But it shouldn’t stop there. Before starting the project, city leaders must also determine what actionable insights they can take from smart traffic lights to solve other community problems. Will they change traffic patterns during school pickup or drop-off hours to reduce traffic? Can they adjust traffic patterns during storms to help people avoid roads that regularly flood by leveraging data from the drainage sensors? The answers to these types of hypothetical questions should be carefully considered in conversations around implementing technology city wide. For example, installing lights in new locations that might not normally require traffic control can help nudge behavior. This can shift people to greener routes to manage congestion or reduce strain in difficult to maintain locations.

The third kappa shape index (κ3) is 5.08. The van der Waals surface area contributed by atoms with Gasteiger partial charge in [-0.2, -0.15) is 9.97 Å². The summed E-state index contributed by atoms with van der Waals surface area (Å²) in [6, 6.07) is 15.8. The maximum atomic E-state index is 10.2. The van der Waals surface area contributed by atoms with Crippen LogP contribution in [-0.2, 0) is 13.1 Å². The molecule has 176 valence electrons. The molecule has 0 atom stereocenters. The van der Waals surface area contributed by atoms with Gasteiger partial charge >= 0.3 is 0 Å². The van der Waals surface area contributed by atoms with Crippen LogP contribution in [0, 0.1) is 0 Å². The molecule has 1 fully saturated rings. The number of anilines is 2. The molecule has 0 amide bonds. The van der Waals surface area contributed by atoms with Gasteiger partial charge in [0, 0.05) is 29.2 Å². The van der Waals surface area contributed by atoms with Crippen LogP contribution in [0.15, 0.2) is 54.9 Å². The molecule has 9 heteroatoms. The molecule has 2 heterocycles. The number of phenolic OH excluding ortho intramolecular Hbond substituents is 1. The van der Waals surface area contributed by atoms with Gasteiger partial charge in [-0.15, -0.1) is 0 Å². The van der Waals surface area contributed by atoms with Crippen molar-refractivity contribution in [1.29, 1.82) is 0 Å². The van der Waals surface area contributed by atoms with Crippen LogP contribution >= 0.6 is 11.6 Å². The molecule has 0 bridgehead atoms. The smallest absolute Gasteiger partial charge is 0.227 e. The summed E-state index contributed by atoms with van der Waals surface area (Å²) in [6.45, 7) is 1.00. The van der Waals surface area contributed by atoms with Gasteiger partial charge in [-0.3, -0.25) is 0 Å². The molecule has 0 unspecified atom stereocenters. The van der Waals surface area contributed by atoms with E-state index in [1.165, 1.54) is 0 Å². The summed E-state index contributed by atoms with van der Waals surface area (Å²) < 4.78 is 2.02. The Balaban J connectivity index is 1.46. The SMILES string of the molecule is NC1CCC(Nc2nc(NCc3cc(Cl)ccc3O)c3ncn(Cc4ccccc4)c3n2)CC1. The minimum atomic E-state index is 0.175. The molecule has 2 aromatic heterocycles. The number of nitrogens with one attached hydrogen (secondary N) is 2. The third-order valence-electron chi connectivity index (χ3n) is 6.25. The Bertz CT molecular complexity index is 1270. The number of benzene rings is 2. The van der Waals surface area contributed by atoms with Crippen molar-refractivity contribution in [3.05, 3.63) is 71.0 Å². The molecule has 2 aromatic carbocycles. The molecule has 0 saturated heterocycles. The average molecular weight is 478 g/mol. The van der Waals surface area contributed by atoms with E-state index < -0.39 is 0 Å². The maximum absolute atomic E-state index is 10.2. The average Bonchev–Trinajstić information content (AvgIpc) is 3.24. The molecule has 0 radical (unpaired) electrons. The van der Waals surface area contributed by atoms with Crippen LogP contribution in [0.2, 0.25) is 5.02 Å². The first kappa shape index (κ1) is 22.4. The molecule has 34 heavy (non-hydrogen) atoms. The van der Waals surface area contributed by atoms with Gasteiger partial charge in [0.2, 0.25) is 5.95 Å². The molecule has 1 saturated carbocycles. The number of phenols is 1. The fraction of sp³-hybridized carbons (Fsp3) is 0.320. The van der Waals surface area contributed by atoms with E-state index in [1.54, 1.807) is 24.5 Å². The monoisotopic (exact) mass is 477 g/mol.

The key is to review all the data silos from the start of the project and determine how to combine them to create a safer and stronger community experience, aligned to the strategic aims, objectives, and outcomes the city is aiming to achieve. Marrying data silos, determining their joint functionality, and leveraging these insights to improve a wide range of community problems is what’s missing in today’s smart city projects.
Smart and Sustainable Communities
Another key aspect of the $1.2 trillion infrastructure bill is the focus on sustainable investments and how communities and quality of life can be improved. Smart city projects can assist with these goals as well. Using funding and smart city projects to re-route roads, rather than simply rebuilding the road, may be more expensive at the start. However, if the impact results in moving pollution from residential areas to brownfield locations, the long-term environmental and community investment will likely outweigh the initial investment.
Add the electrification of transportation and digitization of services into the mix, and more fundamental shifts will need to be considered. For example, why invest in expanding road infrastructure at all if smart vehicles and remote working will ultimately reduce congestion?
Smart City Projects Aren’t Always Tech-First